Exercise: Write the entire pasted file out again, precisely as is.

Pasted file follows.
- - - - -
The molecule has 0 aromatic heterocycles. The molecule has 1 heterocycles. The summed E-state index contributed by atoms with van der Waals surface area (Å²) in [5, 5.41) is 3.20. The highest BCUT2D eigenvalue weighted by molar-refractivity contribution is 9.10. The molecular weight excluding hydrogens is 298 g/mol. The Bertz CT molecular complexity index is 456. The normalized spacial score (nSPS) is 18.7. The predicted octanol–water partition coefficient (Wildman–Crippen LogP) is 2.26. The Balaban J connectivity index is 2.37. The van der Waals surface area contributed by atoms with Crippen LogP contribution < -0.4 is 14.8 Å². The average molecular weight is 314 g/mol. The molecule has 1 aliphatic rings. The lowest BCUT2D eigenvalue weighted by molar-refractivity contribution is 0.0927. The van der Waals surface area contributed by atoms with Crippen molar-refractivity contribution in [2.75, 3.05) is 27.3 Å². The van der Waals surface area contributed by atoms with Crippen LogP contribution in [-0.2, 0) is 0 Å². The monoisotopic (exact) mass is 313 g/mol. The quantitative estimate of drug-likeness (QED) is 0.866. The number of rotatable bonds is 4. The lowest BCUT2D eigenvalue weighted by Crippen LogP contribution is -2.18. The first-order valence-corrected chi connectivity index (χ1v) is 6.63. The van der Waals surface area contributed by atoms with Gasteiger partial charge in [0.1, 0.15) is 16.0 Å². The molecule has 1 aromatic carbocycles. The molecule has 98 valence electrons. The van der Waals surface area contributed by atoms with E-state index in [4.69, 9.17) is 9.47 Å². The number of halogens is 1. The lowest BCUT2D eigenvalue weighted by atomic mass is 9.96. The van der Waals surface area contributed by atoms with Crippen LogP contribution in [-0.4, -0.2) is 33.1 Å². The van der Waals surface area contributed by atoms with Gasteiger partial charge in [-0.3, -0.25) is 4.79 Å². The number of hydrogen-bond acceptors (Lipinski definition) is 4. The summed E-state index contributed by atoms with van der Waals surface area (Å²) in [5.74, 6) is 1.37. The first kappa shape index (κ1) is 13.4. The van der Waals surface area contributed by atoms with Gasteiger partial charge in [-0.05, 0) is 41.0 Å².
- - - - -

The molecule has 0 aromatic heterocycles. The molecule has 1 heterocycles. The summed E-state index contributed by atoms with van der Waals surface area (Å²) in [5, 5.41) is 3.20. The highest BCUT2D eigenvalue weighted by molar-refractivity contribution is 9.10. The molecular weight excluding hydrogens is 298 g/mol. The Bertz CT molecular complexity index is 456. The normalized spacial score (nSPS) is 18.7. The predicted octanol–water partition coefficient (Wildman–Crippen LogP) is 2.26. The Balaban J connectivity index is 2.37. The van der Waals surface area contributed by atoms with Crippen LogP contribution < -0.4 is 14.8 Å². The average molecular weight is 314 g/mol. The molecule has 1 aliphatic rings. The lowest BCUT2D eigenvalue weighted by molar-refractivity contribution is 0.0927. The van der Waals surface area contributed by atoms with Crippen molar-refractivity contribution in [2.75, 3.05) is 27.3 Å². The van der Waals surface area contributed by atoms with Crippen LogP contribution in [-0.2, 0) is 0 Å². The monoisotopic (exact) mass is 313 g/mol. The quantitative estimate of drug-likeness (QED) is 0.866. The number of rotatable bonds is 4. The lowest BCUT2D eigenvalue weighted by Crippen LogP contribution is -2.18. The first-order valence-corrected chi connectivity index (χ1v) is 6.63. The van der Waals surface area contributed by atoms with Gasteiger partial charge in [0.1, 0.15) is 16.0 Å². The molecule has 1 aromatic carbocycles. The molecule has 98 valence electrons. The van der Waals surface area contributed by atoms with E-state index in [4.69, 9.17) is 9.47 Å². The number of halogens is 1. The lowest BCUT2D eigenvalue weighted by atomic mass is 9.96. The van der Waals surface area contributed by atoms with Crippen LogP contribution in [-0.4, -0.2) is 33.1 Å². The van der Waals surface area contributed by atoms with Gasteiger partial charge in [-0.3, -0.25) is 4.79 Å². The number of hydrogen-bond acceptors (Lipinski definition) is 4. The summed E-state index contributed by atoms with van der Waals surface area (Å²) in [5.74, 6) is 1.37. The first kappa shape index (κ1) is 13.4. The van der Waals surface area contributed by atoms with Gasteiger partial charge in [-0.05, 0) is 41.0 Å².